vertical reference axes local angle of attack at control point in PR-plane. feet (meters) sweep angle of quarter-chord line. feet (meters) spanwise location of vertical surface.chord line. degrees taper ratio. degrees
horizontal tail number designating a particular horseshoe vortex vertical surface wing number designating a particular control point
.Z. feet2/second (meters2/second)
vertical location of lifting.surface root quarter. measured from origin. measured from origin in r-direction.
Derivation of Method Backwash.s cos $12 + (z . An equal number of control points a r e located along the three-quarter-chord lines. one horseshoe vortex along the chord is used. by a singular rectangular horseshoe vortex (fig. The velocity from the total vortex system is equated t o the component of frees t r e a m velocity normal to the lifting surface chord at each control point. Solution of this set of equations provides the loading distributions over the lifting surfaces.Y.By utilizing the fundamental laws of induced velocity given in reference 9 for calculating the induced velocities from a line vortex. 1) on a lifting surface of dihedral angle @ may be derived and is given by the expression U(P. the midpoints of the vortices a r e placed only at points along the quarterchord lines. 1).s sin +)sin @ [(x7)2 + (y . That is..s sin 4123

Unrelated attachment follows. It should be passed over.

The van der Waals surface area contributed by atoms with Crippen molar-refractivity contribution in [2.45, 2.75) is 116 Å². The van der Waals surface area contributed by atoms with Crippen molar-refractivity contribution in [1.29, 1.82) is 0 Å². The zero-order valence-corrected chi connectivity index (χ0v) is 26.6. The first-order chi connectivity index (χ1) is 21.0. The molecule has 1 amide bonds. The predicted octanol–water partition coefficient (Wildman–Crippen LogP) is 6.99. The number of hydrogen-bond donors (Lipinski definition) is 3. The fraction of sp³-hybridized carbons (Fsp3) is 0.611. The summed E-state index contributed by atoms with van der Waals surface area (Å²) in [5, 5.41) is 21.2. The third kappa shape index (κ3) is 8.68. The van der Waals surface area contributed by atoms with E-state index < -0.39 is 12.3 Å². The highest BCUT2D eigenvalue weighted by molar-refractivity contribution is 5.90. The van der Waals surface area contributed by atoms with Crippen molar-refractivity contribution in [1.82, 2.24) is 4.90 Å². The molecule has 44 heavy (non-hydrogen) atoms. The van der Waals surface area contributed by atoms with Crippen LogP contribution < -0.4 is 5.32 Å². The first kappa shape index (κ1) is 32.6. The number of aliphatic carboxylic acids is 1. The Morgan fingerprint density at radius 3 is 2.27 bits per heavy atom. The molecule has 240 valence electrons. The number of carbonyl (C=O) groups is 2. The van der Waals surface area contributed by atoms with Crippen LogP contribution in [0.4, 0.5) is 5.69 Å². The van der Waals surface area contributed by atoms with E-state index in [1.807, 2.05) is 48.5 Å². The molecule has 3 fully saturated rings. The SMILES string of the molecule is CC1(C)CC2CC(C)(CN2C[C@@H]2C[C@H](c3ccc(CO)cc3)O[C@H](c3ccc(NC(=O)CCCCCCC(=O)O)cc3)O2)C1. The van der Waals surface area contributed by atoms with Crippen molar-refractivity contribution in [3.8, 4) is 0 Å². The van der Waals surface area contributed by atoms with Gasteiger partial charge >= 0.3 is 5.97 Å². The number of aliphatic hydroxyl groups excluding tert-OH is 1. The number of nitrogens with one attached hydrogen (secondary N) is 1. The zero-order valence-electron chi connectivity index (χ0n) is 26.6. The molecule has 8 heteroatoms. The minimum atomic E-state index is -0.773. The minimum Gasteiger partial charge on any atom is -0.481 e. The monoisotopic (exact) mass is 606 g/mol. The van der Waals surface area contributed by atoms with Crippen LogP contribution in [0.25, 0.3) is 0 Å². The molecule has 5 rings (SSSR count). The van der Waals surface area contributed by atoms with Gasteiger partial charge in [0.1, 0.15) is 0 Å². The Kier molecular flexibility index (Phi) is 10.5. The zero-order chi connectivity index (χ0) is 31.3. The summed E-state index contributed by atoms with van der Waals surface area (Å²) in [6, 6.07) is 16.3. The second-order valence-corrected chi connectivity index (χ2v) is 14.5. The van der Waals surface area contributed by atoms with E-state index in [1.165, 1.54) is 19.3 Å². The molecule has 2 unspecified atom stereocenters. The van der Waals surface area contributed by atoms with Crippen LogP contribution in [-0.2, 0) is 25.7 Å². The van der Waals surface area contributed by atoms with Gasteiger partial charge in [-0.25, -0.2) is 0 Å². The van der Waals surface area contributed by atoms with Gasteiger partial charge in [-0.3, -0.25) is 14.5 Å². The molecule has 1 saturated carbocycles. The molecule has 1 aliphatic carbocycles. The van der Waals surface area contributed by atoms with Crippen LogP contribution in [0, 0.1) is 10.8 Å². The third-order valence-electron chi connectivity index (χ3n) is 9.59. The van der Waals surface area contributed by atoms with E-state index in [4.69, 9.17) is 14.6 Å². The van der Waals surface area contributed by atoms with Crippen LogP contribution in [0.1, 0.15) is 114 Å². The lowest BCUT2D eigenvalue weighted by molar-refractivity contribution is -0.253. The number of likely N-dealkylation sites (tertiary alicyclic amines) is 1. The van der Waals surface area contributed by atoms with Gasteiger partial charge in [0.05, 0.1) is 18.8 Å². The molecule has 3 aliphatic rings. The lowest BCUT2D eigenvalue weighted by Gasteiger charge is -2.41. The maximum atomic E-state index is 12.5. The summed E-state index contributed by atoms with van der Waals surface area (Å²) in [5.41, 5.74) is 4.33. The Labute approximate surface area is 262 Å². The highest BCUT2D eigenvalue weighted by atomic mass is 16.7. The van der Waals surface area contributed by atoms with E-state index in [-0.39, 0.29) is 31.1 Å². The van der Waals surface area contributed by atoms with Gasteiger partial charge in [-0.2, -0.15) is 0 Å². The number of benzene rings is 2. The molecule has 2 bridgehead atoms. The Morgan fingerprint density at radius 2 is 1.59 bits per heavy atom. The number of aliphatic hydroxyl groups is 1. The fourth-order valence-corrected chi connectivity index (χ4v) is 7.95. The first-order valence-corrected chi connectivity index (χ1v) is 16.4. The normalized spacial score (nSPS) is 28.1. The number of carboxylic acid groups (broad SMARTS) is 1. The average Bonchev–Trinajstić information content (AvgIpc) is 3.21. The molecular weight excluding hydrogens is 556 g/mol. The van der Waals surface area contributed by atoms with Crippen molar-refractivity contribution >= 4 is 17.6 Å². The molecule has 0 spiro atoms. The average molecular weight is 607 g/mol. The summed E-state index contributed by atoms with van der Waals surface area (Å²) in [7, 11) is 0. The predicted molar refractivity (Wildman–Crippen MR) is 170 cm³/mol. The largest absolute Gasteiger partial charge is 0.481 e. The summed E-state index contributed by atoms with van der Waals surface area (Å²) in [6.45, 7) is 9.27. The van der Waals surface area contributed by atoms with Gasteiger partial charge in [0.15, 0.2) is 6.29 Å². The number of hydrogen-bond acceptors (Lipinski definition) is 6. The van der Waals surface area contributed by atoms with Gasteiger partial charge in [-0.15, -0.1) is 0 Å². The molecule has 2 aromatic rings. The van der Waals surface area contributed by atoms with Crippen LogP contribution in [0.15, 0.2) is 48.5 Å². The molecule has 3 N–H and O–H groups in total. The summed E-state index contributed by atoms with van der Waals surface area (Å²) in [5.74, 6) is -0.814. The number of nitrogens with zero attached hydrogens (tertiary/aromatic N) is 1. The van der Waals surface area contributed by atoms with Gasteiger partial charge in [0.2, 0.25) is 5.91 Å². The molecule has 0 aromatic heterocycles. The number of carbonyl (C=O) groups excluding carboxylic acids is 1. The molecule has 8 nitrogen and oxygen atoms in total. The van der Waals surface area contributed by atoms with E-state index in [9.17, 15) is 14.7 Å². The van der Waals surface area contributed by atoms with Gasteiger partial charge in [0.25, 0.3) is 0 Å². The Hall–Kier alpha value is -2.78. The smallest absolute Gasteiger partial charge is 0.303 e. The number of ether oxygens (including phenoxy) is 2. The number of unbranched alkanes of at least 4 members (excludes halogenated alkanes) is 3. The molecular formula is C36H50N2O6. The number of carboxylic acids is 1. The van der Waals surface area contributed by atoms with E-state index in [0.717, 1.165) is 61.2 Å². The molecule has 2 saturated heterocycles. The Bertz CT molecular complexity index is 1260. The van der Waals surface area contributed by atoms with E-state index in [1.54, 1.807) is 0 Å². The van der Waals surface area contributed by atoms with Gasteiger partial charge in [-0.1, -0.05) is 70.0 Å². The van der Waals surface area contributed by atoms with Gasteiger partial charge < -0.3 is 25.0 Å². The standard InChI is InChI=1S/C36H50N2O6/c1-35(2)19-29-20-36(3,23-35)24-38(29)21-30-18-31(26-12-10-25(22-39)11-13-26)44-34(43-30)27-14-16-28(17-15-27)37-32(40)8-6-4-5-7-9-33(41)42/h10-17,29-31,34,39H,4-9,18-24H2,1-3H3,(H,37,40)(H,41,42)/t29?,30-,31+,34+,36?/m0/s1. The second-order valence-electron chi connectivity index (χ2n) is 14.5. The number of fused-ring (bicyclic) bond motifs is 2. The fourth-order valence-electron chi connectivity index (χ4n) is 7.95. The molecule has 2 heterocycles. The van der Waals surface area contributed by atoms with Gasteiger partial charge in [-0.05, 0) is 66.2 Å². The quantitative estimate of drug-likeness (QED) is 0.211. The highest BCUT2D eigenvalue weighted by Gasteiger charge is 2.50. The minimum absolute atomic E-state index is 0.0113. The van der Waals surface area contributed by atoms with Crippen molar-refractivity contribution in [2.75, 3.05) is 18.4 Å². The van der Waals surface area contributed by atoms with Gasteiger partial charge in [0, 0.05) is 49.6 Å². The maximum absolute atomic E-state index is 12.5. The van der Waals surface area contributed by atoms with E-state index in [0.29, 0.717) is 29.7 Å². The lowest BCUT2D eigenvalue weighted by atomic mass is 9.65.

and x' = p'
Y = gv
z = r.qy.s COS @)COS c$ + (z . the lifting surfaces a r e represented by a system of rectangular horseshoe vortices (fig..'.S. For the present analysis.z.
. Application of this tangent-flow boundary condition for a symmetrical loading provides a set of N simultaneous equations in the N unknown circulation strengths.ANALYSIS Basic Concepts In o r d e r to calculate the subsonic span loading of an arbitrary arrangement of lifting surfaces. the backwash velocity induced at a control point P.